“You take delight not in the city’s seven or seventy wonders, but in the answers it gives to a question of yours.” – Invisible Cites by Italo CalvinoPrint
Recently I have been reading more books about cities to inform my art and writing on this blog. On my reading list was “Invisible Cities” by Italo Calvino. As an exercise after finishing Invisible Cities I wanted to try writing about some cities in the style of Calvino. This seemed like an excellent opportunity to consider the many Portlands in the world and how they have influenced each other.
A city of roses and conifers nestled on the banks of a tributary of a grand river running out to the sea. A flash in the pan, a mirage, a facsimile that one cannot be sure. That sits as the furthest tip of the ancient hegemony from who’s shore it hop scotched across time until it can hardly be recognized. As one sits in its shops, cafes, and stores, one has to wonder where one is in time, the here-and-now or that distant imperial shore.
Yet as one walks Portland its shape emerges as from the haze of faerie’s phase to take on life from ancient ways and put new mutations as may be. The languid coffeeshop on an overcast green, postmodern edifices from architect’s dream, the many theaters with flashing marquees, calling to the illusion of this world. People laughing, smiling, gay, treading the slabs of asphalt grand. A distortion of the historical past, now lost to most, but known to the last.
A city unvisited and unknow, on the furthest shores of the ancient land. What is there I do not know. In my mind’s eye I see a city of low blocks and colonial cottages wreathed in dark forests of conifers in gentle waves to the ocean’s shore. Where ships from a far ply their trade and wander lost upon the waves.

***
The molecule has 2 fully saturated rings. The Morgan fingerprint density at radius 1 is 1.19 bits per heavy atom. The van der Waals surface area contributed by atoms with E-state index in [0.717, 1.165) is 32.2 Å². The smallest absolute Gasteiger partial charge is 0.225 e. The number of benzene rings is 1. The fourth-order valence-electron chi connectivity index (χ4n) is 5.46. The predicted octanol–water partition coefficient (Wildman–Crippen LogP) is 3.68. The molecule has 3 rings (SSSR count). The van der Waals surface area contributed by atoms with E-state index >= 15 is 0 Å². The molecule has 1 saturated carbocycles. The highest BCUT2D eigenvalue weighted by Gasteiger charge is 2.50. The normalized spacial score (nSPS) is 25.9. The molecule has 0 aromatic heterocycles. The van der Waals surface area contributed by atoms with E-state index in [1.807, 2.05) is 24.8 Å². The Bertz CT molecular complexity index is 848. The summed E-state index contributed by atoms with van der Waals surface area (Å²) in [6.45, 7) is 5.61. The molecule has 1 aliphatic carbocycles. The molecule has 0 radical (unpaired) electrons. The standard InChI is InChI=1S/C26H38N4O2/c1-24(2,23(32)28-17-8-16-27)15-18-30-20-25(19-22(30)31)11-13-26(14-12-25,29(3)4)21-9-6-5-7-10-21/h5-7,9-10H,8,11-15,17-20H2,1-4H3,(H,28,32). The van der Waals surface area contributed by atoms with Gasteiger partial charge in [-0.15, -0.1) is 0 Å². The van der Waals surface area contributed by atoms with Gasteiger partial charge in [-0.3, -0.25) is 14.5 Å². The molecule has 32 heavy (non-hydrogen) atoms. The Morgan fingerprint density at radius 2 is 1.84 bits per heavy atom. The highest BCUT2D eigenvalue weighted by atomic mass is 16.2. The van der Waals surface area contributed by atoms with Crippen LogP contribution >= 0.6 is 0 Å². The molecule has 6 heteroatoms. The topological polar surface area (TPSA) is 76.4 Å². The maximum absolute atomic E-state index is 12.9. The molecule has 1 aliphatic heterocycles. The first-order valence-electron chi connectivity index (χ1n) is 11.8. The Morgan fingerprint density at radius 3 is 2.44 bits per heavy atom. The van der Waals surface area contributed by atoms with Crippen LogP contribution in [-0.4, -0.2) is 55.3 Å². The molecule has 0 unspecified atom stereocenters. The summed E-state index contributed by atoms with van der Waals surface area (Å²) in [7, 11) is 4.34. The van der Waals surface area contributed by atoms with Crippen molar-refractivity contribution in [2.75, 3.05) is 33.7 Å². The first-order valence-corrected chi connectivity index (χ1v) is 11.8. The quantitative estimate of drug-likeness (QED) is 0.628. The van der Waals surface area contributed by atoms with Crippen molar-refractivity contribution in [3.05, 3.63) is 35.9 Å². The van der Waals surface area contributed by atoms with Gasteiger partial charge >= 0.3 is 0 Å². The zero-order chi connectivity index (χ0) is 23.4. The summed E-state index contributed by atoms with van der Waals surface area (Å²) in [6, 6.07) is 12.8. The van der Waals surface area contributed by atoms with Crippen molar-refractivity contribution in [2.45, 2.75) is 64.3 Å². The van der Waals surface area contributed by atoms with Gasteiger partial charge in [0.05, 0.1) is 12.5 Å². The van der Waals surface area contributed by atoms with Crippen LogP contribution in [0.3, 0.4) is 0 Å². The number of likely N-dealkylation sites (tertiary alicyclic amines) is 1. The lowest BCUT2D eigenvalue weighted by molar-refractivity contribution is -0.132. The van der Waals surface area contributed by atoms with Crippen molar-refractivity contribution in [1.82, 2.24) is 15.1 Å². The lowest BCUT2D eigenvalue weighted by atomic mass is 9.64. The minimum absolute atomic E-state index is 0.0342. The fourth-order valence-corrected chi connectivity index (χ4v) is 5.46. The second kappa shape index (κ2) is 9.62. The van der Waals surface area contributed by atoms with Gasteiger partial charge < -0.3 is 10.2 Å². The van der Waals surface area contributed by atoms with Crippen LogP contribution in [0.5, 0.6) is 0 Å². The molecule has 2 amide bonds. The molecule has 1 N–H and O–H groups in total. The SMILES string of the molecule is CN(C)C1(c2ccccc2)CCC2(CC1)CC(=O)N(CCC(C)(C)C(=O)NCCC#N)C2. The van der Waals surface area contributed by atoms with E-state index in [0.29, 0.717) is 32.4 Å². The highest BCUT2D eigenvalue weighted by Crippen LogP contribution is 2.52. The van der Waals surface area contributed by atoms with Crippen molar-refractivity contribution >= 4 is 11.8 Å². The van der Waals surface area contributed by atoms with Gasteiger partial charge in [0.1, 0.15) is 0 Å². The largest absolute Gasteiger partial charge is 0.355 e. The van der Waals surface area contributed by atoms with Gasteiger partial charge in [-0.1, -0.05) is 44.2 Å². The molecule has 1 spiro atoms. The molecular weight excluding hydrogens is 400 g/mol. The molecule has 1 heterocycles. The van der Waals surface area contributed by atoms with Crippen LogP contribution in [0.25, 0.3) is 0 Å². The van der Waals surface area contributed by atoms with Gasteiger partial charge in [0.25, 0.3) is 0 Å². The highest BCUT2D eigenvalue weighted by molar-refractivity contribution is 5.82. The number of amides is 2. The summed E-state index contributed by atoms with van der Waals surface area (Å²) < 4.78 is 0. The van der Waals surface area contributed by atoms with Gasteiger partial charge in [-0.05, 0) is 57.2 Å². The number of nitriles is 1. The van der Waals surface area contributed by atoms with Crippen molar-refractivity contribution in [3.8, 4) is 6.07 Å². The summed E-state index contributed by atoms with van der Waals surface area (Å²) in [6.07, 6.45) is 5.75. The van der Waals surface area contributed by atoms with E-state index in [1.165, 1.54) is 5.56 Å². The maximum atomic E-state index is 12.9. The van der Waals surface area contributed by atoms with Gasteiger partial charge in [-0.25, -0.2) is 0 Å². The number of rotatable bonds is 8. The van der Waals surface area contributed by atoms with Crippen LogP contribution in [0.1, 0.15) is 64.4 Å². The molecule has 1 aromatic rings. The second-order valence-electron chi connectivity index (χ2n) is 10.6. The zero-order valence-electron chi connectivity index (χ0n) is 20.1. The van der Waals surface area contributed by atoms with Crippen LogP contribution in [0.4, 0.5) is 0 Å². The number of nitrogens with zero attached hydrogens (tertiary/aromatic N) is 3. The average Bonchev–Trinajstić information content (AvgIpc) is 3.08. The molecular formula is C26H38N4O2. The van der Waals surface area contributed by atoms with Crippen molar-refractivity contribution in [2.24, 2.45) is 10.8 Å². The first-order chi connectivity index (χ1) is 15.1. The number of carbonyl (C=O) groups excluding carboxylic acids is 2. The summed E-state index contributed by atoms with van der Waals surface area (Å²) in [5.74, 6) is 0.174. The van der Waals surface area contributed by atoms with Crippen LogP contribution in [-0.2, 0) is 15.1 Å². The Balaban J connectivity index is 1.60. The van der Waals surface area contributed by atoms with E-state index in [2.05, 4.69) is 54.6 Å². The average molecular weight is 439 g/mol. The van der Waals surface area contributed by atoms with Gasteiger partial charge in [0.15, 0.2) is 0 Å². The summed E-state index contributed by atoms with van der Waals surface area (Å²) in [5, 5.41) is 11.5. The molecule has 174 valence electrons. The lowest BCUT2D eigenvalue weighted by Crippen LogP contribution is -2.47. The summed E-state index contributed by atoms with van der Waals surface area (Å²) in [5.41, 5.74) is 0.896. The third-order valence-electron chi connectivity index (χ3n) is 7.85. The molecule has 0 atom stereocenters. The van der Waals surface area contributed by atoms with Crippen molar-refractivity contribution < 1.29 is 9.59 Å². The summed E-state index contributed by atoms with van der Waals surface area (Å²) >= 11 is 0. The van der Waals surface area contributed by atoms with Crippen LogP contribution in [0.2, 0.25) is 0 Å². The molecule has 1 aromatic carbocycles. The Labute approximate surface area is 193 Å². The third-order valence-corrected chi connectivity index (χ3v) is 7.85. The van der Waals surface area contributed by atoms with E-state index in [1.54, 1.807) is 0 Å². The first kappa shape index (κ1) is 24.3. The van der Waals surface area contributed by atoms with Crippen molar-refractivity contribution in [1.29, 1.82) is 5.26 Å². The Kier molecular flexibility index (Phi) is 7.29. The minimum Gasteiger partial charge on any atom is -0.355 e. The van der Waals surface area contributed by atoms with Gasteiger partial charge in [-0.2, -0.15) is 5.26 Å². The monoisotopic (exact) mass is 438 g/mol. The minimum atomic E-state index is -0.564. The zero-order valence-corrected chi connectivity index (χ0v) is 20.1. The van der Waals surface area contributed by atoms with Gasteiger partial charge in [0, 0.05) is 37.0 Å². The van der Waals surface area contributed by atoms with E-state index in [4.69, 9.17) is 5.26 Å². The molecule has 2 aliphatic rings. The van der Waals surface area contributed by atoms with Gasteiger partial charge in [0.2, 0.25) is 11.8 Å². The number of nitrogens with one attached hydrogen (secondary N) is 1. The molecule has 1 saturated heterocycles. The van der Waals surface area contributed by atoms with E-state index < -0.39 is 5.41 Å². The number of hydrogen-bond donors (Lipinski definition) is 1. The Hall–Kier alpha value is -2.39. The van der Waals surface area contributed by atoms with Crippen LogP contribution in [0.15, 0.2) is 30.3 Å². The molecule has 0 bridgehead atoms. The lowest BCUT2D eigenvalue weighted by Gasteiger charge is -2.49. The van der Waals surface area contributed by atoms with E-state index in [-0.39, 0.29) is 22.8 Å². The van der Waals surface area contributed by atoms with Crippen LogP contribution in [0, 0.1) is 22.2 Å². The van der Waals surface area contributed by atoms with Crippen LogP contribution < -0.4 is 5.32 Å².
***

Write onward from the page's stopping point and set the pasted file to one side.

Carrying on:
One could visit, but what would you see, but the briefest glimpse of fantasy. For other edifices of stone and wood call with siren’s songs of glory and home and lost chances of yore. Here is the steppingstone lost in time, that passes as in a dream of yesterday’s meal. For its importance is as progenitor, but now faded to a footnote in time.
Ancient faerie clothed in myth, were ships of high masts once past. Now tattered illusions as they always were, replaced by the diesel furnaces of steel trading bergs. Its tattered stones now hung with moss, its nation bent with age and dross. Never was faerie as grand as it seemed, but merely a poor start to a copy without end. A faded original now worn and dim, haunted by golems spread across the lands.
Yet there too people live lives, dream dreams, and laugh away the night. They sing songs from a Portland unknown, unaware that they dance to their far flung memetic. For what empire can escape its own forgetfulness. The copy is now a rose blooming by a snow swelled bank, while the progenitor fades into the happiness of long sought contented dreams.
The cities in Invisible Cities are invisible as they do not exist. Instead they are in the imagination of the narrator, Marco Polo. This illustrates how even real cities are more in the minds of their inhabitants and visitors than in any objective reality. Cities are built in layers of imagination and physical substance to serve human needs.